Hearing a faint sob, Angelica’s mind jerked to the present. She veered off the path toward the sound. “Where are you? Do not be afraid. I wish to be a friend.”
Tears were pricking Angelica’s eyes when, at last, she heard the sound of steps behind her. Whirling, she was surprised to see the angry visage of Mr. Ward.
“What in tarnation are you doing, woman?”
He grabbed her hand and pulled her toward him.
She planted her feet on the ground and tried to yank her hand free. “What does tarnation mean?”
“It’s American and not a word that I would usually use in front of a lady.”
“Why are you using an American word?”
“My mother was American, and I’ve spent much time there. If you wish to make Manchester by nightfall, we must go now.”
“Very well, but first, we must find a child that is lost.” She turned in the other direction. “It should be much easier with your help.”
“No, you don’t! Did you not think about how dangerous it was for you to wander off?”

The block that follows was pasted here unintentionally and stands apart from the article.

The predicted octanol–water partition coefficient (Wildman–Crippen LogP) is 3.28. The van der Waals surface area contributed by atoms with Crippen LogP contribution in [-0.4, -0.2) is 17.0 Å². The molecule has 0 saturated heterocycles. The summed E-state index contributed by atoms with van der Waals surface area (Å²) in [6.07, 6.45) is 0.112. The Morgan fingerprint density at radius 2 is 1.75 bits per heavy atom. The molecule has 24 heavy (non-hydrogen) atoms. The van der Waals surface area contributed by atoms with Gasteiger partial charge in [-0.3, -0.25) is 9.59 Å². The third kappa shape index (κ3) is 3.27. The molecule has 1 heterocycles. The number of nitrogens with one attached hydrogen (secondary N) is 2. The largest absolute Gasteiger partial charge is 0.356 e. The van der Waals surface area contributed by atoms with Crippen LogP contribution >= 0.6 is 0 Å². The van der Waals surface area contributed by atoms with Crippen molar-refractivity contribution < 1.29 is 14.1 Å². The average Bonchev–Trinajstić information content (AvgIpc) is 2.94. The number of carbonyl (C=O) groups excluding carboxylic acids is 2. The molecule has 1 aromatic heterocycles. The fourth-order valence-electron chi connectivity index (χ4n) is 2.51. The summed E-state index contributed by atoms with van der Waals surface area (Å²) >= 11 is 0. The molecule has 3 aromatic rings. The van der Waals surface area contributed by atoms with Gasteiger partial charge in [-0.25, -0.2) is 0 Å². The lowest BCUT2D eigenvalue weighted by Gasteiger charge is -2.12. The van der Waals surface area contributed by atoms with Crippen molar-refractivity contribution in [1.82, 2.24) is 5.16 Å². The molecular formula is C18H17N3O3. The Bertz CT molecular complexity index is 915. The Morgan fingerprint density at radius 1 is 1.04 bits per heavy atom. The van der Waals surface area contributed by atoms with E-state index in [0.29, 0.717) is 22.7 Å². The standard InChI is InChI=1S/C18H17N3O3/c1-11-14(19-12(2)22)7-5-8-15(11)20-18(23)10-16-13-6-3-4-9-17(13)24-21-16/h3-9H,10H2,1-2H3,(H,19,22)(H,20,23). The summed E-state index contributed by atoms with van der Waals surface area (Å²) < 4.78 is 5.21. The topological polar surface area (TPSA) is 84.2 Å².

Angelica spun around to face him, placing her hands on her hips. “I wouldn’t have needed to wander off if it weren’t for you! You were talking poor Mr. Jones’ ear off! Besides, there is someone who needs our help.”
She stepped toward the direction she last heard the child. Mr. Ward grabbed her by the shoulders, quickly whirling her to face him. Before she could say a word, he had scooped her up and thrown her over his shoulder. He held her legs against his chest.
“What on earth are you doing? Put me down!”
“Or what?” He asked.
“You are no gentlemen!”
“I believe you already thought that of me and then learned you were mistaken about me, and you were the one at fault.” He shifted her weight on his shoulder as they reached the path.
“I am most certainly not the one at fault right now!”
“Yes, you are. You are the one that wandered off. You were making an unwise decision, and I am saving you from it.”
“The child? It might have been an animal.”
“You do not know that—”
“I saw a man and woman leaving as I entered. The man held a small child, and they looked greatly relieved.”
“You—you—” Angelica had no words left. The man infuriated her. The way he carried her was humiliating, and on top of it all, he was correct. She had been foolish to run off after a mere noise. “Put me down!”